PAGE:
Haploidentical versus matched unrelated donor stem cell transplantation for patients with acute leukemia: a systematic review and meta-analysis

Tags: Poster
Nieto W1
1Instituto de Evaluación de Tecnología en Salud e Investigación

Background: It is estimated that two-thirds of acute leukemia patients who require stem cell transplantation do not have a matched sibling donor. In these cases, a Stem Cell matched unrelated donor (mud-SCT) is recommended. However, in development countries the lack of transplantation lists and difficult the access to mud-SCT and delays the transplantation, increasing the risk of complications. Nowadays a potentially effective alternative for mud-SCT is the Stem Cell haploidentical transplant (haplo-SCT) which has mayor probability to recruit a compatible donor.

Objective: To compare the benefits and damages between mud-SCT and haplo-SCT in acute leukemia patients.

Methods: We performed a systematic review of randomized clinical trials and controlled cohorts published in scientific journals that compared the benefits and damages between haplo-SCT and mud-SCT in acute leukemia patients (either lymphoblastic or myeloid). This search was performed in two steps: 1) search at three search engines (Pubmed, Scopus and CENTRAL), and 2) search the list of references from the studies included at step 1. Two reviewers realized and independent selection of the studies and data extraction. The certainty of evidence for each outcome was assessed using the Grading of Recommendations, Assessment, Development and Evaluation (GRADE) methodology. Protocol is available at 10.6084/m9.figshare.12089457.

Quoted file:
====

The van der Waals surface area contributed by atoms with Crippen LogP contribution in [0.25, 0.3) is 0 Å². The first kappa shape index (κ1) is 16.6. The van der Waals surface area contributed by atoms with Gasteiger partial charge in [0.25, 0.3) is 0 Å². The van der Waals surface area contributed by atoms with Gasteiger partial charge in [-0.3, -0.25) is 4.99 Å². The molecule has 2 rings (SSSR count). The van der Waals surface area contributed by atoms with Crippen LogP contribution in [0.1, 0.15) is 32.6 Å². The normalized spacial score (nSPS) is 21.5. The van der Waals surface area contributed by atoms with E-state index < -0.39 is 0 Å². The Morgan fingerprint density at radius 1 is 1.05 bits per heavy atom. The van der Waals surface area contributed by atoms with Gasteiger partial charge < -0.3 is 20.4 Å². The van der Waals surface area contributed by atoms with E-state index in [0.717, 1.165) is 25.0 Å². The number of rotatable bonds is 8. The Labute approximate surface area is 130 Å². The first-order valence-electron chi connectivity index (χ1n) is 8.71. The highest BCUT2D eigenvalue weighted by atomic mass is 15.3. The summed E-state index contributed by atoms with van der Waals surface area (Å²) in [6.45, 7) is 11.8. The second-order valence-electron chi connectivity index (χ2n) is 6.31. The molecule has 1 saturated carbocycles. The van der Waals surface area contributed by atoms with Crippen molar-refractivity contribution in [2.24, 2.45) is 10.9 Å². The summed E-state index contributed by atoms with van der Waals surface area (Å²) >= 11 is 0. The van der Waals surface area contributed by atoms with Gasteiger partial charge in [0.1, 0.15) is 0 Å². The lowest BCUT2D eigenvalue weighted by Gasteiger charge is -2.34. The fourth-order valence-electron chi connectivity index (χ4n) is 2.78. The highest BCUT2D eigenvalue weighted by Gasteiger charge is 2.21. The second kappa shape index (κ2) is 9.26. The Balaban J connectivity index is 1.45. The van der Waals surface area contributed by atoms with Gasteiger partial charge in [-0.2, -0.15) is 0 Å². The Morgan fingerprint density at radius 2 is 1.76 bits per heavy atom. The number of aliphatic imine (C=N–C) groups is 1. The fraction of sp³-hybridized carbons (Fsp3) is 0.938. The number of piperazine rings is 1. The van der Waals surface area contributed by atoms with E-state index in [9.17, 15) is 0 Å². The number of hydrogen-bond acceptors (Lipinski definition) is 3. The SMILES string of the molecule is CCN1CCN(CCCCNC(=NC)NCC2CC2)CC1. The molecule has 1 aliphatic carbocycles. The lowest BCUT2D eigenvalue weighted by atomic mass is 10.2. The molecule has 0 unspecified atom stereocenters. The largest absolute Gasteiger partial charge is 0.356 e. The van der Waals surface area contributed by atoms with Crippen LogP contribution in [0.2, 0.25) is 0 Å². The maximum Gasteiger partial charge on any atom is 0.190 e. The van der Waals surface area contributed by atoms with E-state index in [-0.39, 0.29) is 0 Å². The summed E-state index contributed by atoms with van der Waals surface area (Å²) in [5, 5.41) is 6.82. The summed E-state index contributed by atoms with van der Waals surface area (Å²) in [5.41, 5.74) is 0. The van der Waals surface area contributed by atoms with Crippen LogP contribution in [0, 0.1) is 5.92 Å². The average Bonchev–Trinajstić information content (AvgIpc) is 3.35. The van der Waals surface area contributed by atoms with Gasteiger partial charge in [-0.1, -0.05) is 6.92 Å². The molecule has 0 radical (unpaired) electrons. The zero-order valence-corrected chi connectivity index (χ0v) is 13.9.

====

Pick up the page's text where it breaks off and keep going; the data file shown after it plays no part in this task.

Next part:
Results: No randomized clinical trials were found. We included eight cohort studies (n= 6595 patients with acute leukemia). One of these studies used propensity scores to match haplo-SCT and mud-SCT groups, and reported two mud-SCT groups: MUD 9/10 and MUD 10/10 (Piamontese, 2017). When the meta-analysis was performed, we found a statistically significant difference that favored to MUD-SCT at the global survival (HR 0.89, 95% CI 0.8-0.99) and disease-free survival (HR: 0.85, 95% CI 0.75-0.96). The sensitivity analysis excluding the MUD 10/10 result from the Piamontese study did not found significant statistic differences. However, the results of this study suggest that MUD 10/10 had better results than MUD 9/10. Also, we found a statistically significant difference that favored haplo-SCT at the mortality without relapses outcome (HR 0.77, 95% CI 0.65-0.92), and no significant statistic differences in the relapse outcome (HR 0.97, 95% CI 0.85-1.10).

Conclusion: Haplo-SCT seems to be similar to MUD-SCT 9/10, even if the results based on the Piamontese study suggest that MUD 10/10 had better results.